Sturridge’s contract runs out in 18 months. Every window Liverpool hang onto him, his potential transfer fee decreases. Liverpool owners, FSG, have shown themselves unwilling to invest large quantities of money into the club. Daniel Sturridge will be an in-demand asset whose sale could help in the purchase or vitally needed reinforcements. The struggles of well-established Premier League teams mean that Sturridge will be in demand. The January transfer window is notorious for allowing clubs to overcharge. Liverpool could receive a significant fee for a player who rarely plays; an amount which would reduce greatly if they waited for next summer.
For Sturridge, his decision is easy. He should push for a move. If he wants a place on the plane to Russia he must show he can play regularly and score goals. With West Ham, Stoke and West Brom able to match his wages there are options in the Premier League. There will also be multiple clubs abroad willing to take a chance on him.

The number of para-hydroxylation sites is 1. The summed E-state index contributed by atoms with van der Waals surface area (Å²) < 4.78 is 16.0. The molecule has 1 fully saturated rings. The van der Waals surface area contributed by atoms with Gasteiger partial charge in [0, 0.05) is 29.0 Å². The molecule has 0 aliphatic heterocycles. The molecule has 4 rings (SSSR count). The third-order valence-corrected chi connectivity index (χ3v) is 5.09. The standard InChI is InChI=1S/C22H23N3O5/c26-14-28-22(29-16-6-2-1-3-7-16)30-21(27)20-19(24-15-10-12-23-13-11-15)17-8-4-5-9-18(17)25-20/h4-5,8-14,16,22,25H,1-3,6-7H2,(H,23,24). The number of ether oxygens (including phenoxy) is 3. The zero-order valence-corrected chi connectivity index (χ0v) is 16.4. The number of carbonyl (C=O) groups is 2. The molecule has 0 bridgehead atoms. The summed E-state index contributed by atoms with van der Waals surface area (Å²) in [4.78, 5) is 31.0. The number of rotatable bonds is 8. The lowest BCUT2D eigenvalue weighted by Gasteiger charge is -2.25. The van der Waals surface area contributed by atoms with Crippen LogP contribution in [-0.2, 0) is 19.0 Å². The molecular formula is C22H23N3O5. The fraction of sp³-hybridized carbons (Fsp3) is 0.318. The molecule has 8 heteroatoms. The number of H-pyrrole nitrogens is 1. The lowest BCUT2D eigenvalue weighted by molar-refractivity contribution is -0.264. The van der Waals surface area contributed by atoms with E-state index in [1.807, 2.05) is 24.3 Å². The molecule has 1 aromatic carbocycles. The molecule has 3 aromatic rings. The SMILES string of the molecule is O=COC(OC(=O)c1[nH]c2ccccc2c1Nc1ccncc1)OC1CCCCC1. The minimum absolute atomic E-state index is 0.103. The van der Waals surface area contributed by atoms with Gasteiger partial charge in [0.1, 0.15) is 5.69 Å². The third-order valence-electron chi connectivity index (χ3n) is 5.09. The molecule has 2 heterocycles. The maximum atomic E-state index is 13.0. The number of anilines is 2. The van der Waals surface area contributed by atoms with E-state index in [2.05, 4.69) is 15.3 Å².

For Liverpool, the situation is more complicated. It will be difficult to replace him with a forward who fits Klopp’s plans better in January. Yet with the opportunity to sell at a far superior price, letting go of Sturridge may help finance key transfers next summer.
Much will depend on Klopp’s belief in the other forwards he has available. Sturridge leaving Liverpool would thrust Dominic Solanke into the spotlight and may give the young English forward a chance to shine. Having already earned an England cap, more game time could allow Solanke to push for the England squad. It would be ironic if, in pursuit of game time to guarantee his England place, Sturridge provides the game time for the player who replaces him for England.